The Fourth Circuit affirmed in an unpublished opinion, reasoning that the District Court gave effect to "the plain language of § 2401(b) understood in accordance with its ordinary meaning." Zander, 494 F.Appx. at 388. It rejected the contention that the date of mailing of the notice of denial encompassed the date the letter was re-sent to the attorney. Id .; see also Kelson v. Dep't of the Navy, 13-cv-22-D, 2013 WL 6058205 at *2 (E.D. N.C. Nov. 15, 2013) (relying in part on Zander and holding the limitations period ran from the date the first, not second, letter was mailed to plaintiff, although she claimed she never received the first), aff'd, 568 Fed.App'x 217 (4th Cir.) (per curiam), cert. denied, ____ U.S. ____, 135 S.Ct. 284 (Oct. 6, 2014).

Here, as in Zander, plaintiff argues that her filing could not have been untimely because the Government's initial mailing of the denial letter was "defective, " and thus never triggered § 2401(b)'s limitations period. ECF 6 at 4. And, as in Zander, plaintiff relies on Matos, supra . Id.

Similar to the case at bar, Matos involved a failed delivery, and an argument by the Government that the plaintiffs' subsequent suit was barred for falling outside the six-month time limit. Matos, 380 F.Supp.2d at 38. However, unlike this case, in Matos the Government had three addresses on record: one for one of the plaintiffs and two for the plaintiffs' counsel (a physical office address and a post office box address). See id. at 39. The Government apparently obtained the addresses for plaintiffs' counsel from a cover letter sent with plaintiffs' administrative claim form. The District Judge described the letter as follows: "The covering letter appears on stationary with the firm's letterhead containing a post office box address centered directly under the firm's name. In the right hand corner slightly below is a business address and telephone numbers." Id. at 37. The Government first sent the denial letter to the firm's physical business address, as shown on the letterhead. Id. at 38. Because the firm had moved shortly after the submission of plaintiffs' administrative claim, plaintiffs' attorney never received the first letter. Id. The Government acknowledged that its certified mail return-receipt had come back unsigned, and did not dispute the failed delivery. Matos, 380 F.Supp. at 38.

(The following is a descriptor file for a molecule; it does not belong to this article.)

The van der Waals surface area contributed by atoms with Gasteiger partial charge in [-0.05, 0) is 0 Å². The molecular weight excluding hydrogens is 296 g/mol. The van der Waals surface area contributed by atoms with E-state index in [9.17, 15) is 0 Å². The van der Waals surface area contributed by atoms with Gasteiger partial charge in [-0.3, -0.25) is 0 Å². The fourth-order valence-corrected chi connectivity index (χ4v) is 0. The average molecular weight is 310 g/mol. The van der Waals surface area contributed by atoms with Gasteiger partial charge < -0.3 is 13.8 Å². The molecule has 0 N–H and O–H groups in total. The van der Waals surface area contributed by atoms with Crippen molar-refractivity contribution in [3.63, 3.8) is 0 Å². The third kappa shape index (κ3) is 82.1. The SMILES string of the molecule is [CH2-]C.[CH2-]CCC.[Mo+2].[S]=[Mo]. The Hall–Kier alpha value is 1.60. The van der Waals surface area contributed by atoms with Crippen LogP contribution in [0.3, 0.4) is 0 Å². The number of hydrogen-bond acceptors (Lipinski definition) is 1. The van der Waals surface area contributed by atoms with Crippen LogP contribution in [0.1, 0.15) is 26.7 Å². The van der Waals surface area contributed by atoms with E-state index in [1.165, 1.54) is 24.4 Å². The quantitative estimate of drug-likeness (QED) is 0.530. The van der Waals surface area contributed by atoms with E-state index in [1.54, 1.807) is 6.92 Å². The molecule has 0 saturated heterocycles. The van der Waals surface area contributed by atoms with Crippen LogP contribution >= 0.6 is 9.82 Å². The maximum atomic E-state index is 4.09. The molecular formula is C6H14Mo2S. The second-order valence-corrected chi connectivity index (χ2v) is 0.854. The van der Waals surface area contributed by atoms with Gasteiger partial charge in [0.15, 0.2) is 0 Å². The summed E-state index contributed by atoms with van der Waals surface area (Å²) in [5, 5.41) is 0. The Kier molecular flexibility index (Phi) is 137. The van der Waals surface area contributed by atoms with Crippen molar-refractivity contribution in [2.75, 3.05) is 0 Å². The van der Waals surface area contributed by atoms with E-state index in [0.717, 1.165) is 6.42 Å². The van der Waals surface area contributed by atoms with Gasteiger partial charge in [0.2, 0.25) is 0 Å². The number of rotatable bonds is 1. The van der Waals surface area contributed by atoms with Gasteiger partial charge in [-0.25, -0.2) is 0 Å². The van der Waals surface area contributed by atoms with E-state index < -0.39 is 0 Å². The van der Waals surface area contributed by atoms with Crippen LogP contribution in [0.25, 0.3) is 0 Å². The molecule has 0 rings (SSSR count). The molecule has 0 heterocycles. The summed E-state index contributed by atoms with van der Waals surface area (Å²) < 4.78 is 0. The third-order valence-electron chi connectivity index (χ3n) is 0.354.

The District Court held for the plaintiffs, reasoning as follows, id. at 39-40 (emphasis added):

The attorney's letterhead contained two addresses as well as telephone numbers. The agency chose to send its denial letter to the physical, rather than the mailing address. When no card confirming delivery to the physical address was received, defendant should have immediately sent a second notice to the mailing address it had for plaintiffs' counsel or, at the least, called counsel to inquire on the matter. Had it sent the denial letter to the mailing address, we would not be discussing this issue today.... Evidence that the certified letter was actually returned... demonstrates that the initial "mailing" was insufficient and defective....
This is not a case of lack of diligence on the part of plaintiffs. Rather, what the Court has before it are clear circumstances of a defective notice. Defendants had the duty to resend the denial letter. They certainly had available the necessary information to ensure that delivery by certified mail be achieved by sending the denial to the mailing address of claimants' legal representative which remained unchanged and was in their record since September 16, 2002, the date on which it received the plaintiffs' claims and the attorney's cover letter.